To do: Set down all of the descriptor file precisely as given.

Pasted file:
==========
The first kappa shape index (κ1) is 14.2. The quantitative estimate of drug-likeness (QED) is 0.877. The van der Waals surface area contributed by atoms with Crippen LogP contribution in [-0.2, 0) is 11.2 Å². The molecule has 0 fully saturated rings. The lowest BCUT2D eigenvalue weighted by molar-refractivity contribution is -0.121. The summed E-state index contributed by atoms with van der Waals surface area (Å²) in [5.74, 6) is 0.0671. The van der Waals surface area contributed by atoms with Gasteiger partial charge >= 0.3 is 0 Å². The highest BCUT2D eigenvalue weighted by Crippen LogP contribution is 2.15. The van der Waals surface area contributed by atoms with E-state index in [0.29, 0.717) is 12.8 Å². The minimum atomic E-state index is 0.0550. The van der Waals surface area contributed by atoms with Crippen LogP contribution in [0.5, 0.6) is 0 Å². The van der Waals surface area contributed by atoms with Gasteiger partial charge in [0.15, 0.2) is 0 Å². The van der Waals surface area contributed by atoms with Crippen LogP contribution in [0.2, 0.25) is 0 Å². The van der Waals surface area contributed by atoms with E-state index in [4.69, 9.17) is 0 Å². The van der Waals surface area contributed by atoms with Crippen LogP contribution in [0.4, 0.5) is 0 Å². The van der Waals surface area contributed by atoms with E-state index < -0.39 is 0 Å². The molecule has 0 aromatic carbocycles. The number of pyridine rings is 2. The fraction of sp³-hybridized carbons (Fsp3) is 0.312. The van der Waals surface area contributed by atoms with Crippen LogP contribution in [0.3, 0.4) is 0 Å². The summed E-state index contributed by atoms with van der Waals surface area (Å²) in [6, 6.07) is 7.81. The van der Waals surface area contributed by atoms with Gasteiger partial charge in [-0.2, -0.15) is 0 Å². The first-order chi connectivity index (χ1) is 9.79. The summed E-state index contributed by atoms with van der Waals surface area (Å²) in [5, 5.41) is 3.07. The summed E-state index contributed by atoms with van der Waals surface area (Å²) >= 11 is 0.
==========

The first kappa shape index (κ1) is 14.2. The quantitative estimate of drug-likeness (QED) is 0.877. The van der Waals surface area contributed by atoms with Crippen LogP contribution in [-0.2, 0) is 11.2 Å². The molecule has 0 fully saturated rings. The lowest BCUT2D eigenvalue weighted by molar-refractivity contribution is -0.121. The summed E-state index contributed by atoms with van der Waals surface area (Å²) in [5.74, 6) is 0.0671. The van der Waals surface area contributed by atoms with Gasteiger partial charge >= 0.3 is 0 Å². The highest BCUT2D eigenvalue weighted by Crippen LogP contribution is 2.15. The van der Waals surface area contributed by atoms with E-state index in [0.29, 0.717) is 12.8 Å². The minimum atomic E-state index is 0.0550. The van der Waals surface area contributed by atoms with Crippen LogP contribution in [0.5, 0.6) is 0 Å². The van der Waals surface area contributed by atoms with Gasteiger partial charge in [0.15, 0.2) is 0 Å². The van der Waals surface area contributed by atoms with Crippen LogP contribution in [0.2, 0.25) is 0 Å². The van der Waals surface area contributed by atoms with E-state index in [4.69, 9.17) is 0 Å². The van der Waals surface area contributed by atoms with Crippen LogP contribution in [0.4, 0.5) is 0 Å². The van der Waals surface area contributed by atoms with E-state index < -0.39 is 0 Å². The molecule has 0 aromatic carbocycles. The number of pyridine rings is 2. The fraction of sp³-hybridized carbons (Fsp3) is 0.312. The van der Waals surface area contributed by atoms with Crippen LogP contribution in [0.3, 0.4) is 0 Å². The summed E-state index contributed by atoms with van der Waals surface area (Å²) in [6, 6.07) is 7.81. The van der Waals surface area contributed by atoms with Gasteiger partial charge in [-0.2, -0.15) is 0 Å². The first-order chi connectivity index (χ1) is 9.79. The summed E-state index contributed by atoms with van der Waals surface area (Å²) in [5, 5.41) is 3.07. The summed E-state index contributed by atoms with van der Waals surface area (Å²) >= 11 is 0.